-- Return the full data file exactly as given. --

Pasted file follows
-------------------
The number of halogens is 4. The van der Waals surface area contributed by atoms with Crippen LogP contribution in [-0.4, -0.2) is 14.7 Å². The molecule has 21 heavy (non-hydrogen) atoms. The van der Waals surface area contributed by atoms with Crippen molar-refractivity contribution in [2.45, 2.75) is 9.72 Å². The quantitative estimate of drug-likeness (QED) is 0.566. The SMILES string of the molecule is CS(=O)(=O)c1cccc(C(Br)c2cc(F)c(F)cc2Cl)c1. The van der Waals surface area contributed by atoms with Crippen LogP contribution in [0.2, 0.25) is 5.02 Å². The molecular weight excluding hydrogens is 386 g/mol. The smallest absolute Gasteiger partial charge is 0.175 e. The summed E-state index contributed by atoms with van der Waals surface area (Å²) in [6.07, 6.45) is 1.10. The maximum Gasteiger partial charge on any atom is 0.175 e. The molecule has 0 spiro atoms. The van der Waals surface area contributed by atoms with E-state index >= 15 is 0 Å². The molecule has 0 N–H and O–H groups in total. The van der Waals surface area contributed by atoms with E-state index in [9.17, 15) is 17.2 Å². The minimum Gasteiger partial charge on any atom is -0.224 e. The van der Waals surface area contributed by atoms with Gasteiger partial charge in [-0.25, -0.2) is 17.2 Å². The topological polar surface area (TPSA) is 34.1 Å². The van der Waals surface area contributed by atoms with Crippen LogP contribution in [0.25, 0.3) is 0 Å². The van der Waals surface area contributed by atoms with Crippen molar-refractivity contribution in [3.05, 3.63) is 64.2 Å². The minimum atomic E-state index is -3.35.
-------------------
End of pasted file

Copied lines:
The number of halogens is 4. The van der Waals surface area contributed by atoms with Crippen LogP contribution in [-0.4, -0.2) is 14.7 Å². The molecule has 21 heavy (non-hydrogen) atoms. The van der Waals surface area contributed by atoms with Crippen molar-refractivity contribution in [2.45, 2.75) is 9.72 Å². The quantitative estimate of drug-likeness (QED) is 0.566. The SMILES string of the molecule is CS(=O)(=O)c1cccc(C(Br)c2cc(F)c(F)cc2Cl)c1. The van der Waals surface area contributed by atoms with Crippen LogP contribution in [0.2, 0.25) is 5.02 Å². The molecular weight excluding hydrogens is 386 g/mol. The smallest absolute Gasteiger partial charge is 0.175 e. The summed E-state index contributed by atoms with van der Waals surface area (Å²) in [6.07, 6.45) is 1.10. The maximum Gasteiger partial charge on any atom is 0.175 e. The molecule has 0 spiro atoms. The van der Waals surface area contributed by atoms with E-state index >= 15 is 0 Å². The molecule has 0 N–H and O–H groups in total. The van der Waals surface area contributed by atoms with E-state index in [9.17, 15) is 17.2 Å². The minimum Gasteiger partial charge on any atom is -0.224 e. The van der Waals surface area contributed by atoms with Gasteiger partial charge in [-0.25, -0.2) is 17.2 Å². The topological polar surface area (TPSA) is 34.1 Å². The van der Waals surface area contributed by atoms with Crippen LogP contribution in [0.25, 0.3) is 0 Å². The van der Waals surface area contributed by atoms with Crippen molar-refractivity contribution in [3.05, 3.63) is 64.2 Å². The minimum atomic E-state index is -3.35.